Skip to content
New issue

Have a question about this project? Sign up for a free GitHub account to open an issue and contact its maintainers and the community.

By clicking “Sign up for GitHub”, you agree to our terms of service and privacy statement. We’ll occasionally send you account related emails.

Already on GitHub? Sign in to your account

(sd-pam) process is a CoW trap. Garbage data puts unecessary pressure on virtual memory. #8081

Open
sourcejedi opened this issue Feb 3, 2018 · 3 comments

Comments

@sourcejedi
Copy link
Contributor

commented Feb 3, 2018

Submission type

  • Request for enhancement (RFE)

systemd version the issue has been seen with

code seen in master

Used distribution

Fedora

RFE

I've been overloading my RAM a bit lately.

StackOverflow has a one-liner to print per-process swap usage. I notice that (sd-pam) can end up with more swap accounted than the parent systemd currently has. Like, almost 2MB!

This is basically all going to be dead memory as far as (sd-pam) is concerned. I think it's got to be copy-on-write pages from PID 1.

If the parent is also modifying memory while the child runs, the child will be hosting copies of all the modified memory (copy-on-write). Often the child is performing a sub-task and only uses a subset of that data.

It's possible for it to be significant with a larger parent process and longer-running child process.

$ (echo "COMM PID SWAP"; for file in /proc/*/status ; do awk '/^Pid|VmSwap|Name/{printf $2 " " $3}END{ print ""}' $file; done | grep kB | grep -wv "0 kB" | sort -k 3 -n -r) | column -t | grep -E 'sys|[(]'
systemd-udevd    586    4436   kB
(sd-pam)         2215   3900   kB
(sd-pam)         1023   3896   kB
(sd-pam)         17506  2488   kB
systemd          1      2260   kB
systemd-logind   840    960    kB
systemd          1007   748    kB
systemd-journal  560    656    kB
systemd          2210   652    kB
@poettering

This comment has been minimized.

Copy link
Member

commented Feb 5, 2018

Yes, this is a known problem, and there has been a TODO list item about this for a while, but it's really hard to fix this, and PAM isn't really making things easy here...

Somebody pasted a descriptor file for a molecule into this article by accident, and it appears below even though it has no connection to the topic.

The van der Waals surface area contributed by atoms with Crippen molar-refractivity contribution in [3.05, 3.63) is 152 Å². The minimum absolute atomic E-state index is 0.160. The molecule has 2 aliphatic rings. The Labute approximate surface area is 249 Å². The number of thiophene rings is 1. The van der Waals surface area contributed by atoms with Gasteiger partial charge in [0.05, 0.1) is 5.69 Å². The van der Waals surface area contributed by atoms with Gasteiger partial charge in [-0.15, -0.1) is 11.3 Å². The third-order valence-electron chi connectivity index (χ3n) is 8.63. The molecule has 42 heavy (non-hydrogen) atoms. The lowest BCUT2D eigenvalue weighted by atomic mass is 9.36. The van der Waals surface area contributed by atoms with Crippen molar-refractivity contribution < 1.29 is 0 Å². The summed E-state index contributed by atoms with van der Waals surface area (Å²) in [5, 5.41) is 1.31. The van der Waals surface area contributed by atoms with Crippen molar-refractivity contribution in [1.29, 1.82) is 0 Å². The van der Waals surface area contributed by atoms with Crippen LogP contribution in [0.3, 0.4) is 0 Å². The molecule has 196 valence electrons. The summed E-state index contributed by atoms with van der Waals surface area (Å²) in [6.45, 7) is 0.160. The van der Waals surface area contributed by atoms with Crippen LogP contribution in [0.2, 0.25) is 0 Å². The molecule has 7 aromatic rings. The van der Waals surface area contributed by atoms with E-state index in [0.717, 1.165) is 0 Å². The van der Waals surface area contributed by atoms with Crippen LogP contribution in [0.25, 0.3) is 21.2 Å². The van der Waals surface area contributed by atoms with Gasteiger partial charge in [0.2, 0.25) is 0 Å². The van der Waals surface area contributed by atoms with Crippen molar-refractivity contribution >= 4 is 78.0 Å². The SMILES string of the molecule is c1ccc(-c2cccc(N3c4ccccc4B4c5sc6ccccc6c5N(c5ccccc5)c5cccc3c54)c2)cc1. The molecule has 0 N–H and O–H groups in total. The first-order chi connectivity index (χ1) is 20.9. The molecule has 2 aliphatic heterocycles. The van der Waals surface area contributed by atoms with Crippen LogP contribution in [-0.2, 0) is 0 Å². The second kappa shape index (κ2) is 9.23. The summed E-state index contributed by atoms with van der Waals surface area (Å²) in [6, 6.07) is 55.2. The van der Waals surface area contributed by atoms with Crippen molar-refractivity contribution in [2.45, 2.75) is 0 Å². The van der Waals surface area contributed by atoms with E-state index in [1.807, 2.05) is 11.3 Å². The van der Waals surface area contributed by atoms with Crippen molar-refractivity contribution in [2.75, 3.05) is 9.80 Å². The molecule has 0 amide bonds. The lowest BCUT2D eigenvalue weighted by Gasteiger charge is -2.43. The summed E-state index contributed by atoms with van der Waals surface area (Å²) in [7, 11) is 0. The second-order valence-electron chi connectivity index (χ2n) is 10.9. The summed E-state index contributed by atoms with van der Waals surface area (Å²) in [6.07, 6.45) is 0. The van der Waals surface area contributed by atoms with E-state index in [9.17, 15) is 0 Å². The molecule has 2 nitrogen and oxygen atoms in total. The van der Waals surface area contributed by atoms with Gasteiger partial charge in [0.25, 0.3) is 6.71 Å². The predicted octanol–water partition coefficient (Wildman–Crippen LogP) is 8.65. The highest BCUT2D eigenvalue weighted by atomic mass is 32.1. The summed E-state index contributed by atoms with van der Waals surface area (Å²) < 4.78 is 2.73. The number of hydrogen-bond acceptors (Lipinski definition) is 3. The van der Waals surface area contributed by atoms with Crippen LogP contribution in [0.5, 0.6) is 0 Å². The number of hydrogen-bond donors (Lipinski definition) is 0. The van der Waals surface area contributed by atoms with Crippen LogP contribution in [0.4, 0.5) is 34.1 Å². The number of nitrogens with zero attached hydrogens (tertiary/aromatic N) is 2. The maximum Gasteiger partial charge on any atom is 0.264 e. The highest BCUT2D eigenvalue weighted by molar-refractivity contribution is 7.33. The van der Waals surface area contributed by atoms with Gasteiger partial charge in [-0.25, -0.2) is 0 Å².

To fix this we'd have to split exec_child() in two, and the part from the setup_pam() invocation on would need to be compiled into a separate binary that we can execve() first here, in order to release the cow copies of PID1's memory... But to make that work we'd have to pass all that context info we need over the execve(), and we'd ideally do that in a fashion that for the non-PAM case we'd avoid this extra execve() thing... And that's frickin' awful...

@sourcejedi

This comment has been minimized.

Copy link
Contributor Author

commented Feb 5, 2018

As you say pam doesn't fit in to exec_child() very nicely. But PAMName seems fairly obscure and IIRC there's at least one other caveat to it. I think we could stop using it if we wanted. E.g.

ExecStart=/usr/lib/systemd --user --pam-user=%i

and suggest anyone else consider runuser instead.

It's great to have service files declaratively dropping privileges. But maybe we can give up on fitting arbitrary plugins in to the sequence.

@poettering

This comment has been minimized.

Copy link
Member

commented Feb 6, 2018

well, PAM hooks need to be called with privs still, which means we'd either have to give up on all privs dropping in that case on the systemd side or do PAM stuff inside of PID1's pre-exec child...

It's a fucked situation.

Sign up for free to join this conversation on GitHub. Already have an account? Sign in to comment
2 participants
You can’t perform that action at this time.